Can Guiding Light and As The World Turns Survive The Big Change?

By Marlena De Lacroix 

There’s nothing soap fans hate more than change. Whether a show’s longtime leading teen is recast with a skinnier actress or the show suddenly changes dramatic style with the entrance of a new headwriter, viewers freak out because what they have always prized about daytime drama is its continuity and constancy. Now, in 2007, soaps have shrinking budgets to correspond with miniscule ratings. So some soaps have to make big, big changes – or they will face cancellation. 

This week Procter and Gamble announced its two classic soaps, 55-year-old Guiding Light (70 including radio) and 51-year-old As the World Turns, both on the “bubble” of cancellation (that’s programming talk for “maybe , may not”) will institute new, cheaper production techniques. New, smaller (and less expensive) digital cameras and other technology will be used to shoot the new soaps partially outdoors on location in real towns around the New York City area and on sets with four walls instead of three.

 Will this kind of radical production change save GL and ATWT? Artfully executed, opening up stuffy old studio-bound soaps like ATWT and GL could have its benefits. American fans of the cult British soap Hollyoaks rave about the realism of the show, which is regularly produced on outdoor locations. Plus, GL executive producer Ellen Wheeler and ATWT executive producer Christopher Goutman (who started their soap careers as actors twenty five years ago on P&G) have always been careful, intelligent producers whose shows are produced meticulously. In contrast, Soapnet/ABC’s latest soap General Hospital: Night Shift, put together cheaply, was a sloppy production nightmare. ATWT‘s Goutman has done a superb job with recent location work shot with digital cameras (such as Luke’s accident and three other storyline events, all shot on Staten Island over a three-day period). The casts of both ATWT and GL are both solid, trained acting veterans who could perform anywhere under any circumstances.

Can’t you just see GL‘s Kim Zimmer (Reva, in fur, of course) mushing a dog sled through the frozen New Jersey tundra in the middle of a February blizzard? ”Buck, Buck…!”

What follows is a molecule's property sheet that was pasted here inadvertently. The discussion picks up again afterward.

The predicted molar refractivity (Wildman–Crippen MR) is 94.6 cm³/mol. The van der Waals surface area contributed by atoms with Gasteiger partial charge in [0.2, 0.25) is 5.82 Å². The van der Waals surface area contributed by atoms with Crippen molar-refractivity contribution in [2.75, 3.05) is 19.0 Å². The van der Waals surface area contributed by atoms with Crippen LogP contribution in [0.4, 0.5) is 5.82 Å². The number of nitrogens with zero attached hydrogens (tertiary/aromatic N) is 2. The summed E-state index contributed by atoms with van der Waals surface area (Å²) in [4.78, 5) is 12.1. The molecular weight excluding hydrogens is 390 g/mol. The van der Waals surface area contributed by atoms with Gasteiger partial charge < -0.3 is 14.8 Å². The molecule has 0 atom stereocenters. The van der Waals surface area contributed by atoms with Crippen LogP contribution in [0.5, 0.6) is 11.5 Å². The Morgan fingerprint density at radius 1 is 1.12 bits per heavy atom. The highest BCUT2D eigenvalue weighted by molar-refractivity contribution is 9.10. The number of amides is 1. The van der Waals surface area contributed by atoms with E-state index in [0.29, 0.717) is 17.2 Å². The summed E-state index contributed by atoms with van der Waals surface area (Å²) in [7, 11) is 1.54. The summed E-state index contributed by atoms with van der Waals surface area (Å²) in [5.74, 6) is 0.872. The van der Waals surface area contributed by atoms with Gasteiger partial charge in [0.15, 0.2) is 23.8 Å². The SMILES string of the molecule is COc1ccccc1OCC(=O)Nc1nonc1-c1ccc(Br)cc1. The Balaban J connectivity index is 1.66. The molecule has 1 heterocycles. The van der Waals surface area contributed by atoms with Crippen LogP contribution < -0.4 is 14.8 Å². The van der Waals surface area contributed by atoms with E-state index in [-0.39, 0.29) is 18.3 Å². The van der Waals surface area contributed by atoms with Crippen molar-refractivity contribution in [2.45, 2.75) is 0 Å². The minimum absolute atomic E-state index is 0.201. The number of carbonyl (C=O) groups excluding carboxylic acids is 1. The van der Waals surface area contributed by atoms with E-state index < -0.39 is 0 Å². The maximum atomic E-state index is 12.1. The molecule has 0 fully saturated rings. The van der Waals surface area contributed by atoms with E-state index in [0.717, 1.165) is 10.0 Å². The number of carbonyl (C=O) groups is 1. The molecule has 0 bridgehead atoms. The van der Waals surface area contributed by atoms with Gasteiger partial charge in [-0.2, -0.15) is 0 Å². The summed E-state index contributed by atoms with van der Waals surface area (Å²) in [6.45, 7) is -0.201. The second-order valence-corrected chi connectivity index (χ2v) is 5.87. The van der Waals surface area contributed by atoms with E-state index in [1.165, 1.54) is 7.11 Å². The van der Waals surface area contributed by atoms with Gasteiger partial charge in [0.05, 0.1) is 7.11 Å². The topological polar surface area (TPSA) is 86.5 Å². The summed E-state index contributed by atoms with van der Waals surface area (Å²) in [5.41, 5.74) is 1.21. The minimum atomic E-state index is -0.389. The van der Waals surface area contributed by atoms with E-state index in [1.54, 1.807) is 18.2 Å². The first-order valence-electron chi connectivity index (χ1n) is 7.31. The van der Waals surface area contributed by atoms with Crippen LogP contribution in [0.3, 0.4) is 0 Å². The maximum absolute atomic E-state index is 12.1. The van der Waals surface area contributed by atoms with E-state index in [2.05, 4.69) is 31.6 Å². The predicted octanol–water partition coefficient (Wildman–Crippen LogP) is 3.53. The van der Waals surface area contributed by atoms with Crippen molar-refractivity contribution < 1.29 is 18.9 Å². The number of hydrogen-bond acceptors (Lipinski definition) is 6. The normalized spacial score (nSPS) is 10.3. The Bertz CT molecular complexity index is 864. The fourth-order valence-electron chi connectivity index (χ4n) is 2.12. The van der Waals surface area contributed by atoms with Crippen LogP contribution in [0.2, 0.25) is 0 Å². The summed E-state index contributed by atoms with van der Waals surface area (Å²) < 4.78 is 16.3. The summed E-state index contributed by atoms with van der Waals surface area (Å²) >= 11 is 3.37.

On the other hand, one of the major mistakes that can be traced down through soap opera history is penchant survival-threatened producers and networks have for changing the surface values of a show rather than review and change key elements of its core drama such as writing quality and style. When ABC reworked its failing soap Loving into The City in 1995, network executives crowed about the hip, modernizing benefits of moving the cast of a Midwestern-based soap into a hip Soho, New York City, loft. The show was canceled in 1997. When ABC’sPort Charles (originally a General Hospital spin-off) faltered, in 2001 several of the key characters were turned into vampires and the show became quasi fantasy/sci-fi. It was canceled in 2003.

 These two late soaps are extreme examples of soaps that made stylistic changes and failed anyway. By the time both original shows were reworked, neither soap was older than twelve years. GL and ATWT are iconic American classics that have been around for decades.  Can the radical production changes planned by Procter and Gamble save these shows? Or will soap fans, who historically hate change, just tune out?

Crème De Lacroix: Bruce Weitz, Anthony Zacchara, General Hospital

Can I be the first? Although we’ve only heard super Mafioso villain Anthony Zacchara’s voice from behind the closed double doors of his mansion on GeneralHospital, actor Bruce Weitz already seems sublime to me. Just the high-pitched tone of his crazily agitated voice suggests many entertaining scenes to come. His skill as an Emmy-winning character actor (he played barking detective Becker on Hill St. Blues) portends all kind of hilarity and solid drama as he faces down mob rival Sonny and everyone else in Port Charles. (Zacchara comes face to face with Sonny on October 19). Marlena sincerely hopes that Zacchara’s madness is of the comic kind, and not an excuse for one of those preachy mental health stories.

Originally published on www.jackmyers.com.

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